Leonard already has 32 draw controls so far this season. To put Leonard’s dominance on the circle in perspective, DeRonda and sophomore midfielder Lauren Murray are tied for second on the team with five apiece.

During NU’s victory against Duke on Saturday, Leonard moved into third on the NCAA career draw controls list with 329 career possessions; she logged nine more against Marquette on Tuesday. The senior also holds the program record for most draw controls in a single season with 125.

To say Leonard’s possessions give NU an edge over teams with similar playing styles — like Duke and Virginia, both of whom the Cats beat by just a goal — is an understatement.

“I try not to think about the numbers,” Leonard said. “I’m really just trying to take it game-by-game and do the best I can game-by-game. At the end of my four years I’ll take a look at the numbers and maybe see what I’ve accomplished, but as of right now … I’m just working before and after practice, doing max reps and making sure when I get out there I can get every single ball.”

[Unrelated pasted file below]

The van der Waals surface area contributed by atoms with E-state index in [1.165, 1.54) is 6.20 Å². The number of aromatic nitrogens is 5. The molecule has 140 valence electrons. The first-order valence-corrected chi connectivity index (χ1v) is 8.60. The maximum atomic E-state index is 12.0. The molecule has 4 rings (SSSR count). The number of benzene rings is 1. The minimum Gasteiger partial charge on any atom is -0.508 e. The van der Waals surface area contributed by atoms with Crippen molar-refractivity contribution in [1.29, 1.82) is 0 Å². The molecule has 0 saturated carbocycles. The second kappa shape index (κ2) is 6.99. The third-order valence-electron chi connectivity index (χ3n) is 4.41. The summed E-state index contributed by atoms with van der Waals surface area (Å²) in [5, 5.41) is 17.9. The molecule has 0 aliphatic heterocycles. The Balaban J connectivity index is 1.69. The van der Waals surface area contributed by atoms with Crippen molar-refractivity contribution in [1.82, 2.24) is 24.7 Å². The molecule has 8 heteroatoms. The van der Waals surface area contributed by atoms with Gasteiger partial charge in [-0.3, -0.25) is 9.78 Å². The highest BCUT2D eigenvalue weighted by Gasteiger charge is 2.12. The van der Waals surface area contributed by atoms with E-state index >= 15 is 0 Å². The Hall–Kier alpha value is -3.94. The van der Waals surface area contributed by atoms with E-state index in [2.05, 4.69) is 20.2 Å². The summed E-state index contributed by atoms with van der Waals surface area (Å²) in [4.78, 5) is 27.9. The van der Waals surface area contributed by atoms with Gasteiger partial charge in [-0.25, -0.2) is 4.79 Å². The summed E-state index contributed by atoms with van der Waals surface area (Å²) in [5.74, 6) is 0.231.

In addition to NU’s senior leadership, Amonte Hiller attributes this season’s cohesion and interdependence to the open-mindedness and positive attitude the team’s freshmen bring to the turf.

Bianco gives the rookies credit for the team’s defensive success as well.

Freshman midfielder Sheila Nesselbush has started every game this season, and classmate Catie Ingrilli has clocked minutes in all three contests. Each freshman has also scored a goal.

“I think our freshmen have done a great job, especially with our defense,” Bianco said. “It’s really high pressure, it’s a lot of work. … Sheila specifically, I’ve been working with a lot outside of practice. On the field, she’s my go-to person when I want to clear the ball, so she’s been great about stepping up in big games. … It shows how much our freshmen have really adapted well to our program.”

NU has put together a largely unsurprising, though not unchallenging, schedule for this spring.

The Cats will play their fellow American Lacrosse Conference members for the last time before moving over to the new Big Ten women’s lacrosse conference next year. Current ALC members Michigan, Ohio State and Penn State will move over to the Big Ten’s newest league with NU.

Conference rival Florida — who handed the Cats a 22-4 loss, the worst it had experienced in 12 years and its fourth-straight to the Gators, last April — is scheduled for April 19.